The nice thing about rendering large frames is that they are more forgiving with noise, so it really came down to saving smaller irradiance maps and lowering the noise threshold. While we were in Shanghai for the practical shoot, we tested the noise levels of a 1080p version of the film at the marketing center (on the actual screens) and found them to be acceptable, so it was clear to us that once we rendered the 4k version we would not have to worry about noise at all.
What were the average render times/frame?
1 hour and 52 minutes for the 4k stereo frames, to be precise. This was, of course, the average time we got from our data collection.
What were the challenges of delivering a project in stereo?
The biggest challenge is that you can’t see the film in stereo while you’re working on it, and so we needed to change the pipeline to review it in stereo. After these stereo reviews, we realized that we had to re-render some shots with ridiculous inter ocular distances to increase the depth, using it to greater effect as a storytelling device that will impact viewers’ emotions. For instance, it became clear that wide shots looked flat, and that shots looking up or down needed to be exaggerated to increase drama. So, after our first stereo screening we adjusted about half of the cameras to create a better experience.
Practical footage was another challenge, as we didn’t have a budget to shoot the B-roll and timelapses in stereo. Ultimately, we decided to convert the 2D shots to stereo in Nuke. Our very talented compositing crew made 40 shot conversions in a very short amount of time.
Have you seen the final project on the big screen?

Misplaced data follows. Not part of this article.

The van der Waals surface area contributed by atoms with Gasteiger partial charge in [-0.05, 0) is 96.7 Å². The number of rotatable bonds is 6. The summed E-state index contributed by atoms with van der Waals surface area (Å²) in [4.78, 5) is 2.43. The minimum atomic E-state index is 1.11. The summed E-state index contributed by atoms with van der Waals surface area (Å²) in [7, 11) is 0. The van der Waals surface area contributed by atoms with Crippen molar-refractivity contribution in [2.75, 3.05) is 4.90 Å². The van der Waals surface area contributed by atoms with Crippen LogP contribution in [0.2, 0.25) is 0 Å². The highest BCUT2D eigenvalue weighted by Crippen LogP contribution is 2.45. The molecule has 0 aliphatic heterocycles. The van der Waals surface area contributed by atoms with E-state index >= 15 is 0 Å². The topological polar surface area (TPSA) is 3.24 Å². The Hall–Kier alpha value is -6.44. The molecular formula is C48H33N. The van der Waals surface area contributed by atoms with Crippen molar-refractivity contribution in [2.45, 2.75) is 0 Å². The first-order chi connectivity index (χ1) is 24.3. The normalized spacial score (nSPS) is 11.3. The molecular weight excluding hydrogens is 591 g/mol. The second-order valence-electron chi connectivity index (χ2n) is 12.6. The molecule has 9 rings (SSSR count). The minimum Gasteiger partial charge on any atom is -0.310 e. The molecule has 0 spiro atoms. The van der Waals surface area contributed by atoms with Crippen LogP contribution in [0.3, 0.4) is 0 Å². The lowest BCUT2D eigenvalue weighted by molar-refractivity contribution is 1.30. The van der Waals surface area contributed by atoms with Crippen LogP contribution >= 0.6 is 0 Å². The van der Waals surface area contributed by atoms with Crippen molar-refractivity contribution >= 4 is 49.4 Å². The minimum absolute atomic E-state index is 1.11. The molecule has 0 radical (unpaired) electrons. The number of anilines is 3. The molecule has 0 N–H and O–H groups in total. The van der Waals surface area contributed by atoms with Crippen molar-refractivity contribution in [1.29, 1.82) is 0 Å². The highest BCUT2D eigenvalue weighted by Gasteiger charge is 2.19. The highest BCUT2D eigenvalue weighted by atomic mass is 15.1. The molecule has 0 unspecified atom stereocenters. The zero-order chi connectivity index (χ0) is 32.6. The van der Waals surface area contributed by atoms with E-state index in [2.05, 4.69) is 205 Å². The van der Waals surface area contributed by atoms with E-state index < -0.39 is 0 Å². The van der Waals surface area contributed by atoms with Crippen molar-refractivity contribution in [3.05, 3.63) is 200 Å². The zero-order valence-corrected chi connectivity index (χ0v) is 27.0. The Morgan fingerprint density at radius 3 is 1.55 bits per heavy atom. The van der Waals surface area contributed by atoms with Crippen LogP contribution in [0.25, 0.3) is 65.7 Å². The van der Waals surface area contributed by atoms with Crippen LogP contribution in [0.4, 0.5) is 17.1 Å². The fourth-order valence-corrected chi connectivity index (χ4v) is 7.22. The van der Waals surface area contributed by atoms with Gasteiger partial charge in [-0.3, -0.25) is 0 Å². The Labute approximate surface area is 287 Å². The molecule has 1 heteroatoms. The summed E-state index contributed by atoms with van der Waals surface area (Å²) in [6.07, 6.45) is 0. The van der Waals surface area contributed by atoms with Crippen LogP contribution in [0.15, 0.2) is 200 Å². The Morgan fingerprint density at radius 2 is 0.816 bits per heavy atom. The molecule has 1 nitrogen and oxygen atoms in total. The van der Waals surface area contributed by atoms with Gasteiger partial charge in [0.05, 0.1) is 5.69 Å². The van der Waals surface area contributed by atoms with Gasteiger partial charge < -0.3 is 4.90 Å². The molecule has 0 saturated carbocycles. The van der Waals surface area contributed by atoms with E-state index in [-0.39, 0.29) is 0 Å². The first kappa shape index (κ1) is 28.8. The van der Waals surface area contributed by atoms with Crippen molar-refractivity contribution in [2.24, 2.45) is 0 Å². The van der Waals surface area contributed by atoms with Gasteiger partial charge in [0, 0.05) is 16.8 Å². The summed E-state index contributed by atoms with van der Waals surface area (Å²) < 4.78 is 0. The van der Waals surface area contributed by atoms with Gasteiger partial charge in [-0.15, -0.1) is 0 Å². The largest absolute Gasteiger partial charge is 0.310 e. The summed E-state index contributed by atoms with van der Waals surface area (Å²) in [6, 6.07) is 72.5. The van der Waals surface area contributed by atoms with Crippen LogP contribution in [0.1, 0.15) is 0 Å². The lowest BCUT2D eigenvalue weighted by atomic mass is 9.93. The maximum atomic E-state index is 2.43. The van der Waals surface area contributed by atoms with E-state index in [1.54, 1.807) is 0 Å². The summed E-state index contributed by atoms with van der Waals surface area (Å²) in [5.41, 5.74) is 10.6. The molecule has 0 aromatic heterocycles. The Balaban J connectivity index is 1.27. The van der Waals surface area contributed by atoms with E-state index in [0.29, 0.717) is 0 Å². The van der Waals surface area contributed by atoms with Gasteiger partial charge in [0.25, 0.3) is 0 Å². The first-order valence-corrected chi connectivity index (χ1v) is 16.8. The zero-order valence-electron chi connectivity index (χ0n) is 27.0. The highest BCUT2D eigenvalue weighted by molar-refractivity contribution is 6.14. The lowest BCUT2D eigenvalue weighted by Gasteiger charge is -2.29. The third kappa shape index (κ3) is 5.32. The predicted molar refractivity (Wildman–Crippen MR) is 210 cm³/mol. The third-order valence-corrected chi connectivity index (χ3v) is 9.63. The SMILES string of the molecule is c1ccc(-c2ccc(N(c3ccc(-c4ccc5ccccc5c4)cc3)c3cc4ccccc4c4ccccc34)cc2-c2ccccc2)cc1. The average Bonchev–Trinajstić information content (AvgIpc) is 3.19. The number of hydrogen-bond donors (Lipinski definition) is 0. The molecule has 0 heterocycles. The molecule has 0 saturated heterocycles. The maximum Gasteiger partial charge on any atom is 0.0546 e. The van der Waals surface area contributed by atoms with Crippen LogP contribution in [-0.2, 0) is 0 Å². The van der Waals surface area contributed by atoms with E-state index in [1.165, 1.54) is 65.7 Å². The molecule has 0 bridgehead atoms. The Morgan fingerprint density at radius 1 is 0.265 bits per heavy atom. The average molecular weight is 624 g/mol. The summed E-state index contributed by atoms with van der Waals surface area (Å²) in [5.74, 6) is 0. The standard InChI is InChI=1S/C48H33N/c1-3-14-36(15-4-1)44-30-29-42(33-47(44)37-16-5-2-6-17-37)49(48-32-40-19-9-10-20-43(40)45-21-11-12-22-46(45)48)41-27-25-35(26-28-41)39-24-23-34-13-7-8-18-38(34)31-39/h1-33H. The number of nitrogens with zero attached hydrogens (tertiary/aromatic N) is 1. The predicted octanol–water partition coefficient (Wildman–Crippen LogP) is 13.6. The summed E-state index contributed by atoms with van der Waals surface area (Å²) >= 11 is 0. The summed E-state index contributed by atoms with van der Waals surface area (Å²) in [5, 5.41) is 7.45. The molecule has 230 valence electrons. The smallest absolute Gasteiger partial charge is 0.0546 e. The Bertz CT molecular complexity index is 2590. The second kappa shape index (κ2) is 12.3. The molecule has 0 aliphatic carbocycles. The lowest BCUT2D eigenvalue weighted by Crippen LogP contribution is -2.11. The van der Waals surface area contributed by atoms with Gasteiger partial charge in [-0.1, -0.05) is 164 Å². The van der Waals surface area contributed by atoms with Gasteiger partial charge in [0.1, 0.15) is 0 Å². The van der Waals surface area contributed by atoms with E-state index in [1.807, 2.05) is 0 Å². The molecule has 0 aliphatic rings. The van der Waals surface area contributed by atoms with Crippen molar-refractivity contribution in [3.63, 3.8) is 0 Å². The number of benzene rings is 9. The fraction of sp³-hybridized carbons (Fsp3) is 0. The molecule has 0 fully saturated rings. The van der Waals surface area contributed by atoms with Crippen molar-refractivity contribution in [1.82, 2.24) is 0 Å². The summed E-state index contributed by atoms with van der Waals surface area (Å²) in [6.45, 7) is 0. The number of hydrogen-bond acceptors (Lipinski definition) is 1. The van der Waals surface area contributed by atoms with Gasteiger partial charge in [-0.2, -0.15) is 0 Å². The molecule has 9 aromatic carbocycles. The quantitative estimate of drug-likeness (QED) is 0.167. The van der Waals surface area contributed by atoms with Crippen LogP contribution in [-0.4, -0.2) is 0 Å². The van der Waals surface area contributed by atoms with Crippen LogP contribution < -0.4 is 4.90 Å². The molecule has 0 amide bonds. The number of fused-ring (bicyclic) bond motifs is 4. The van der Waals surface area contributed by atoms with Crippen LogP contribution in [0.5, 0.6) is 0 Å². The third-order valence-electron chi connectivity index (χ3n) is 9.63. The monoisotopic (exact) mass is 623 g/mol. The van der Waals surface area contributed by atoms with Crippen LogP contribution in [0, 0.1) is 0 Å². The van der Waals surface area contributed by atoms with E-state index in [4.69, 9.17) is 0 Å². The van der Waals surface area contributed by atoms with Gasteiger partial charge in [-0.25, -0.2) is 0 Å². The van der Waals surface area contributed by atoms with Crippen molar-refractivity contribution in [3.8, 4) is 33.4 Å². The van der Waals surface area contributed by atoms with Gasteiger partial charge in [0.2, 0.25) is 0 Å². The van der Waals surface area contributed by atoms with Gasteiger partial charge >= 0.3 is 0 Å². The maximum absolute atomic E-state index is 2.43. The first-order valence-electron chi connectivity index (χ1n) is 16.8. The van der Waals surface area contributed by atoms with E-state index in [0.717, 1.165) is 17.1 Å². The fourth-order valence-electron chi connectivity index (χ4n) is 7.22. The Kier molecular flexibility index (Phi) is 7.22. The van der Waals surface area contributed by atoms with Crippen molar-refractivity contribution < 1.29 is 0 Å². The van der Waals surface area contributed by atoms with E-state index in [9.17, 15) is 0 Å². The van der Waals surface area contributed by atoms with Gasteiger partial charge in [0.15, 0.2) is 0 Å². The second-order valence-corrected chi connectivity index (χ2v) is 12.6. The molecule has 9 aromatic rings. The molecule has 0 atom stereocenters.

Carlos Cristerna: Yes, but only I’ve seen it! It plays in the Shanghai marketing center. When we finished the project and viewed the stereo film in various formats here in Boston, it was clear that we would have to dial the color grade and exposure to work with the marketing center’s projection system. So, we went to Shanghai and delivered the film in person. We brought three different versions of the film with us, with slight variations in color, contrast, and exposure. We were also prepared to adjust on site with some LUTs if necessary. Fortunately, however, one of the three pre-backed options worked like magic, and the film looked great. After all this testing, we had a private screening with Jack Portman and his client that was very successful. It was a happy ending: the client was happy, his client was happy, and so were we.
What are you working on next?
Carlos Cristerna: We’re currently just wrapping up production of a film for an even larger project. It was done in less time than Ba Dai Tou (admittedly not in 4K or stereo), but it was a significantly bigger development.